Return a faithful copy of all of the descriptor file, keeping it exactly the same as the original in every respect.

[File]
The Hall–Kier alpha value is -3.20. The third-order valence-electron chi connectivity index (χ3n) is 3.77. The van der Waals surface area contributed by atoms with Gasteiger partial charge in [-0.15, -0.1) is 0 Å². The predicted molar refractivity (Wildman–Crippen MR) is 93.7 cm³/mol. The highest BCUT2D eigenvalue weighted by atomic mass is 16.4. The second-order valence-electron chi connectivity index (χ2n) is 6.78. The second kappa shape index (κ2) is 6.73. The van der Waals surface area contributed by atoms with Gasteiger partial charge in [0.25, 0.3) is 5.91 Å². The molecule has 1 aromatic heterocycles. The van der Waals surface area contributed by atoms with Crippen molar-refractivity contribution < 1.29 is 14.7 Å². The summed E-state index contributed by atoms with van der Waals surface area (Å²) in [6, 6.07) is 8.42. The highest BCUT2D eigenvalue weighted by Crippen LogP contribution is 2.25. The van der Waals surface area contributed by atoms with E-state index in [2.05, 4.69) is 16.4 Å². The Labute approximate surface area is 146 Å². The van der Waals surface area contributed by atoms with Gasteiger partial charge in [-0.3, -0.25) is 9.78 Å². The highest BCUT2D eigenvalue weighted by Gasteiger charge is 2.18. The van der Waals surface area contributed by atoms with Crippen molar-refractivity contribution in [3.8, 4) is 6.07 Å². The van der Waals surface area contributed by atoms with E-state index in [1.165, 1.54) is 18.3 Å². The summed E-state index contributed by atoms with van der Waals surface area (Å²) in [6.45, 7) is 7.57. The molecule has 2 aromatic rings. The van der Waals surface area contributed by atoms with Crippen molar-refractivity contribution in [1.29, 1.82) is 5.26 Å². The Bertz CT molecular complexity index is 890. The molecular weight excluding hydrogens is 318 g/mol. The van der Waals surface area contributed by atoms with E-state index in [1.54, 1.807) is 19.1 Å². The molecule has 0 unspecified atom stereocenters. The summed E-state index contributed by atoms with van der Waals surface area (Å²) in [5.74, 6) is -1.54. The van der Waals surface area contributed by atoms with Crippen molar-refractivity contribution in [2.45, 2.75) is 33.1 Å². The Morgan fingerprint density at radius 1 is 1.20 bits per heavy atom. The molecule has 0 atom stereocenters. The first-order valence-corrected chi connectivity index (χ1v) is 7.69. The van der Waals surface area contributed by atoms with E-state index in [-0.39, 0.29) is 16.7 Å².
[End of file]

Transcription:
The Hall–Kier alpha value is -3.20. The third-order valence-electron chi connectivity index (χ3n) is 3.77. The van der Waals surface area contributed by atoms with Gasteiger partial charge in [-0.15, -0.1) is 0 Å². The predicted molar refractivity (Wildman–Crippen MR) is 93.7 cm³/mol. The highest BCUT2D eigenvalue weighted by atomic mass is 16.4. The second-order valence-electron chi connectivity index (χ2n) is 6.78. The second kappa shape index (κ2) is 6.73. The van der Waals surface area contributed by atoms with Gasteiger partial charge in [0.25, 0.3) is 5.91 Å². The molecule has 1 aromatic heterocycles. The van der Waals surface area contributed by atoms with Crippen molar-refractivity contribution < 1.29 is 14.7 Å². The summed E-state index contributed by atoms with van der Waals surface area (Å²) in [6, 6.07) is 8.42. The highest BCUT2D eigenvalue weighted by Crippen LogP contribution is 2.25. The van der Waals surface area contributed by atoms with E-state index in [2.05, 4.69) is 16.4 Å². The Labute approximate surface area is 146 Å². The van der Waals surface area contributed by atoms with Gasteiger partial charge in [-0.3, -0.25) is 9.78 Å². The highest BCUT2D eigenvalue weighted by Gasteiger charge is 2.18. The van der Waals surface area contributed by atoms with Crippen molar-refractivity contribution in [3.8, 4) is 6.07 Å². The van der Waals surface area contributed by atoms with E-state index in [1.165, 1.54) is 18.3 Å². The summed E-state index contributed by atoms with van der Waals surface area (Å²) in [6.45, 7) is 7.57. The molecule has 2 aromatic rings. The van der Waals surface area contributed by atoms with Crippen molar-refractivity contribution in [1.29, 1.82) is 5.26 Å². The Bertz CT molecular complexity index is 890. The molecular weight excluding hydrogens is 318 g/mol. The van der Waals surface area contributed by atoms with E-state index in [1.54, 1.807) is 19.1 Å². The molecule has 0 unspecified atom stereocenters. The summed E-state index contributed by atoms with van der Waals surface area (Å²) in [5.74, 6) is -1.54. The van der Waals surface area contributed by atoms with Crippen molar-refractivity contribution in [2.45, 2.75) is 33.1 Å². The Morgan fingerprint density at radius 1 is 1.20 bits per heavy atom. The molecule has 0 atom stereocenters. The first-order valence-corrected chi connectivity index (χ1v) is 7.69. The van der Waals surface area contributed by atoms with E-state index in [-0.39, 0.29) is 16.7 Å².